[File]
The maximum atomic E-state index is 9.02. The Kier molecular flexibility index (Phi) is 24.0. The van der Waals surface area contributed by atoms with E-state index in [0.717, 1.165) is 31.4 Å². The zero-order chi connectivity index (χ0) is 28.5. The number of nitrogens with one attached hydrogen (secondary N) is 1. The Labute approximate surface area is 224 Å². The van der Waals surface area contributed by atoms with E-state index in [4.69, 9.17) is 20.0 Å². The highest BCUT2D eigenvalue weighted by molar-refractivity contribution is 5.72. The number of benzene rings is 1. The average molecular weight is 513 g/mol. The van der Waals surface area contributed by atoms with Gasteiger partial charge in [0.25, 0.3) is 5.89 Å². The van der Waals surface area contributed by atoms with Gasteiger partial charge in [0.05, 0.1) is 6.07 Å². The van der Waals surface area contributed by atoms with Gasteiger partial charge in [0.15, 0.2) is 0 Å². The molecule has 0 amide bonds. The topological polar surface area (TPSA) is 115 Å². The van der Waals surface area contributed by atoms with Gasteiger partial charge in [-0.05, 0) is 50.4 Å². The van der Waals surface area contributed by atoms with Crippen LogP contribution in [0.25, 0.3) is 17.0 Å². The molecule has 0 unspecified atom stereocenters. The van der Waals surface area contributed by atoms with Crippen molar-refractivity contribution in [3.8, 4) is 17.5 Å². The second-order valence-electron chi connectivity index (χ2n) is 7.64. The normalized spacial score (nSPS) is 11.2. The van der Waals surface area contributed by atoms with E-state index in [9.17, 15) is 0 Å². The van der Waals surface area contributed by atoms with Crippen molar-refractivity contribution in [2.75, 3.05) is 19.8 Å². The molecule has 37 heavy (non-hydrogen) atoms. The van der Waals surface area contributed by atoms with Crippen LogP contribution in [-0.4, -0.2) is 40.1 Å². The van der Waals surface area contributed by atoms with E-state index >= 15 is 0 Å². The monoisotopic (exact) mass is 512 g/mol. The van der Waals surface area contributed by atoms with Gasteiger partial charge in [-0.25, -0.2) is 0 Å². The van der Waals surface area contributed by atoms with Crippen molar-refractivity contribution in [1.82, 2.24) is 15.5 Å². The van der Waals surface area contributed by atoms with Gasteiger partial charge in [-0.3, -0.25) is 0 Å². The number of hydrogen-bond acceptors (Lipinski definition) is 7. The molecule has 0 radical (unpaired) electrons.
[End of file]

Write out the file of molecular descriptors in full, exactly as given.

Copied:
The maximum atomic E-state index is 9.02. The Kier molecular flexibility index (Phi) is 24.0. The van der Waals surface area contributed by atoms with E-state index in [0.717, 1.165) is 31.4 Å². The zero-order chi connectivity index (χ0) is 28.5. The number of nitrogens with one attached hydrogen (secondary N) is 1. The Labute approximate surface area is 224 Å². The van der Waals surface area contributed by atoms with E-state index in [4.69, 9.17) is 20.0 Å². The highest BCUT2D eigenvalue weighted by molar-refractivity contribution is 5.72. The number of benzene rings is 1. The average molecular weight is 513 g/mol. The van der Waals surface area contributed by atoms with Gasteiger partial charge in [0.25, 0.3) is 5.89 Å². The van der Waals surface area contributed by atoms with Gasteiger partial charge in [0.05, 0.1) is 6.07 Å². The van der Waals surface area contributed by atoms with Gasteiger partial charge in [0.15, 0.2) is 0 Å². The molecule has 0 amide bonds. The topological polar surface area (TPSA) is 115 Å². The van der Waals surface area contributed by atoms with Gasteiger partial charge in [-0.05, 0) is 50.4 Å². The van der Waals surface area contributed by atoms with Crippen LogP contribution in [0.25, 0.3) is 17.0 Å². The molecule has 0 unspecified atom stereocenters. The van der Waals surface area contributed by atoms with Crippen molar-refractivity contribution in [3.8, 4) is 17.5 Å². The second-order valence-electron chi connectivity index (χ2n) is 7.64. The normalized spacial score (nSPS) is 11.2. The van der Waals surface area contributed by atoms with E-state index in [9.17, 15) is 0 Å². The van der Waals surface area contributed by atoms with Crippen molar-refractivity contribution in [2.75, 3.05) is 19.8 Å². The molecule has 37 heavy (non-hydrogen) atoms. The van der Waals surface area contributed by atoms with Crippen LogP contribution in [-0.4, -0.2) is 40.1 Å². The van der Waals surface area contributed by atoms with E-state index >= 15 is 0 Å². The monoisotopic (exact) mass is 512 g/mol. The van der Waals surface area contributed by atoms with Gasteiger partial charge in [-0.25, -0.2) is 0 Å². The van der Waals surface area contributed by atoms with Crippen molar-refractivity contribution in [1.82, 2.24) is 15.5 Å². The van der Waals surface area contributed by atoms with Gasteiger partial charge in [-0.3, -0.25) is 0 Å². The number of hydrogen-bond acceptors (Lipinski definition) is 7. The molecule has 0 radical (unpaired) electrons.